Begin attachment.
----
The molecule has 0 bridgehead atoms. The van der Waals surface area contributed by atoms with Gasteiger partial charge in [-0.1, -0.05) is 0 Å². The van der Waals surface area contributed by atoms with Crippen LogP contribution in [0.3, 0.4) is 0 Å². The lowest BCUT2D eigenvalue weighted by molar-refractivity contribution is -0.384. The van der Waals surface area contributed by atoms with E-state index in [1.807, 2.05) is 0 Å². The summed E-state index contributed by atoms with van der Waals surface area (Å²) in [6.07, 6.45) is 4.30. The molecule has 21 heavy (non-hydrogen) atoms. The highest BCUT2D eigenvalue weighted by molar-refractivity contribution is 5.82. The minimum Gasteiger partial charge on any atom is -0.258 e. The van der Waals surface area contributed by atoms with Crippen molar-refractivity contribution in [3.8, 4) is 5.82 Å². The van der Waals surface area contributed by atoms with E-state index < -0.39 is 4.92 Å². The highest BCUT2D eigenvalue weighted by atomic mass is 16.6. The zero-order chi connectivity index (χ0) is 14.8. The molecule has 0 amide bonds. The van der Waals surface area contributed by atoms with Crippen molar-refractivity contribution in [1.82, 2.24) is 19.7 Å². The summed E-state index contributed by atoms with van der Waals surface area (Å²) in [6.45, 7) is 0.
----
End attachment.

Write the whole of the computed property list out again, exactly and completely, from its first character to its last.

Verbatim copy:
The molecule has 0 bridgehead atoms. The van der Waals surface area contributed by atoms with Gasteiger partial charge in [-0.1, -0.05) is 0 Å². The van der Waals surface area contributed by atoms with Crippen LogP contribution in [0.3, 0.4) is 0 Å². The lowest BCUT2D eigenvalue weighted by molar-refractivity contribution is -0.384. The van der Waals surface area contributed by atoms with E-state index in [1.807, 2.05) is 0 Å². The summed E-state index contributed by atoms with van der Waals surface area (Å²) in [6.07, 6.45) is 4.30. The molecule has 21 heavy (non-hydrogen) atoms. The highest BCUT2D eigenvalue weighted by molar-refractivity contribution is 5.82. The minimum Gasteiger partial charge on any atom is -0.258 e. The van der Waals surface area contributed by atoms with Crippen molar-refractivity contribution in [3.8, 4) is 5.82 Å². The van der Waals surface area contributed by atoms with E-state index < -0.39 is 4.92 Å². The highest BCUT2D eigenvalue weighted by atomic mass is 16.6. The zero-order chi connectivity index (χ0) is 14.8. The molecule has 0 amide bonds. The van der Waals surface area contributed by atoms with Crippen molar-refractivity contribution in [1.82, 2.24) is 19.7 Å². The summed E-state index contributed by atoms with van der Waals surface area (Å²) in [6.45, 7) is 0.